Immune-Related Side Effects Associated With Improved Survival in NSCLC

Immune checkpoint inhibitor therapy was associated with improved overall survival in patients with metastatic non-small cell lung cancer.

Among patients with locally advanced or metastatic non-small cell lung cancer (NSCLC) who receive treatment via immune checkpoint inhibitor (ICI) therapy, the development of immune-related side effects has been found by researchers to be associated with improved overall survival (OS; the time that a patient lives following treatment, regardless of disease status).

“Developing an immune-related (side effect) mandating delay or discontinuation of ICI therapy and/or systemic corticosteroids for management of toxic effects was associated with significantly improved median overall survival,” researchers wrote in a study published in JAMA Network Open. “This association was not compromised by hospitalization for management of toxic effects of severe immune-related adverse events.”

Analyzing data from 803 patients with NSCLC who received ICIs between March 1, 2014 and Nov. 30, 2021 in Alberta, Canada captured via the Alberta Immunotherapy Database with median ages of 69.7 and 67.5 and sex distribution of 52.9% women and 49.7% women for patients who did and did not experience immune-related side effects, respectively, researchers found that the median OS for the total study cohort was 15.7 months.

“In the 12-week landmark analysis (of 611 patients),” researchers noted, “developing a clinically meaningful (immune-related side effect) was associated with a significantly longer median OS compared with those patients who did not,” with median OS findings of 23.7 versus 9.8 months, according to the study.

The same analysis found that the development of a clinically meaningful immune-related side effect was associated with a median time of 18 months to the next treatment, compared with 7.3 months until the next treatment for patients who did not experience such a side effect.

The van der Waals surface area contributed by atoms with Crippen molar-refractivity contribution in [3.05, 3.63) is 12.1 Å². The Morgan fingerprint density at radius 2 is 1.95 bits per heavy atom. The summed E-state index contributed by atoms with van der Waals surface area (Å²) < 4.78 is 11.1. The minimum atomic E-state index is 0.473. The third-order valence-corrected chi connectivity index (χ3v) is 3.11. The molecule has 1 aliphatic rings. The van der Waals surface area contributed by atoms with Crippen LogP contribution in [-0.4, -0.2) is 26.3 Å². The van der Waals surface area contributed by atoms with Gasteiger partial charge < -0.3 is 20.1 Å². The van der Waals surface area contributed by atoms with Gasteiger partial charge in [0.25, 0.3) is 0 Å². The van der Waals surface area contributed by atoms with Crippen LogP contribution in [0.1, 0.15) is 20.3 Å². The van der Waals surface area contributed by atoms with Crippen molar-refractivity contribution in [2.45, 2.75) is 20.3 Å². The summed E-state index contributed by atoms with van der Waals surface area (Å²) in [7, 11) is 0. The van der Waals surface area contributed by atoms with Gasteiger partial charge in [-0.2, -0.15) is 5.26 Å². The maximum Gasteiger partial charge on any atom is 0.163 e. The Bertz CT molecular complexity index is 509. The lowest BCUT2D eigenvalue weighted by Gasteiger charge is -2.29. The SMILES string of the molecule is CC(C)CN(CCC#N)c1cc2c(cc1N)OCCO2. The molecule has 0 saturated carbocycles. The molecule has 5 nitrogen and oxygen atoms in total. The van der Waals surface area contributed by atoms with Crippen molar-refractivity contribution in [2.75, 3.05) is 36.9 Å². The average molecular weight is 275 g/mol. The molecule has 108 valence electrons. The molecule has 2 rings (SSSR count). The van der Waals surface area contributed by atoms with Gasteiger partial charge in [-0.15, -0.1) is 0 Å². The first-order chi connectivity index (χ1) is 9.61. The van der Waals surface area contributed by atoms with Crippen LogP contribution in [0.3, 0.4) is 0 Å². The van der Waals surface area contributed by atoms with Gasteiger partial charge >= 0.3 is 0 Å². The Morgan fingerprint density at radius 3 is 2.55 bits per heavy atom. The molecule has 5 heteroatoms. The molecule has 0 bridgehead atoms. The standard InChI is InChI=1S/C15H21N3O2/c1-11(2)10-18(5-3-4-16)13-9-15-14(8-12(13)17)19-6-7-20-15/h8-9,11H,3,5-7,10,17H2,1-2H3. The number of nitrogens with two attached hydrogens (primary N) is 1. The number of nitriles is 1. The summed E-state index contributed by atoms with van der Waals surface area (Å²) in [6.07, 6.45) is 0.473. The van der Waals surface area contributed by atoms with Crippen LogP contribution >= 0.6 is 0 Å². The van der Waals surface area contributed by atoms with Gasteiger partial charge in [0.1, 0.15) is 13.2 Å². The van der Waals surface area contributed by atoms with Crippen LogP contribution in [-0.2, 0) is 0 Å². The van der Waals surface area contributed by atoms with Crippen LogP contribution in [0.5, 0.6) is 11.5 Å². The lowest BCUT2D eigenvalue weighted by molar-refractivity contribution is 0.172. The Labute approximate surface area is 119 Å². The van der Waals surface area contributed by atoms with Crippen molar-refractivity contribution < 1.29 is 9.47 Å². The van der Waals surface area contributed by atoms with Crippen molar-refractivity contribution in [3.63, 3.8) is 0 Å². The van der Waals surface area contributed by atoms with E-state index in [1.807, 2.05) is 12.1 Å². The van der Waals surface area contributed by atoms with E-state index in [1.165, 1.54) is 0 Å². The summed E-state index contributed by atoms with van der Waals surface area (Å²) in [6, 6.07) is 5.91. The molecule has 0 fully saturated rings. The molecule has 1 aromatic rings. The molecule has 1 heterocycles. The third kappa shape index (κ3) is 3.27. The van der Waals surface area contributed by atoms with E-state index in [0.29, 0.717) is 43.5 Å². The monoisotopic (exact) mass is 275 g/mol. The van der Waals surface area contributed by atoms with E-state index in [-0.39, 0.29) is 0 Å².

Researchers reported that 297 patients were diagnosed with a clinically meaningful immune-related side effect, meaning a side effect that caused a delay in or discontinuation of ICI therapy and/or systematic steroids to manage toxic effects, with a median time to development of 3.4 months and the most common being pneumonitis (inflammation in the lungs, 82 patients), dermatitis (skin swelling and irritation, 63 patients) and colitis (inflammation in the colon, 42 patients).

Additionally, researchers noted the relative frequency of immune-related side effects by type of ICI, with 196 of 509 patients (38.5%) treated with Keytruda (pembrolizumab), 99 of 280 (35.4%) treated with Opdivo (nivolumab), one of nine (11.1%) who received Tecentriq (atezolizumab) and 20 of 62 (32.3%) for an ICI combined with chemotherapy. Ninety of 297 patients, or 30.3%, were hospitalized due to the side effects, with 47 of the hospitalized cases, or 52.2%, due to pneumonitis.

Researchers stated that their study was “the largest contemporary clinical dataset examining (immune-related side effects) and survival in locally advanced or metastatic NSCLC.”

“In our cohort, we identified several baseline patient characteristics associated with (immune-related side effect) development: (patients who were) 60 years or older, ECOG performance status 0 (meaning they had no difficulty performing daily tasks independently), high expression of (the protein) PD-L1, absence of bone metastases, DNLR (derived neutrophil-lymphocyte ratio) of 3 or less, and levels of hemoglobin, albumin and LDH (lactate dehydrogenase) within reference range,” researchers wrote. “Other than response to ICI therapy, (immune-related side effect) development was not associated with treatment-related characteristics ([including] ICI agent, ICI alone or in combination with chemotherapy, and treatment line) in our study population.”

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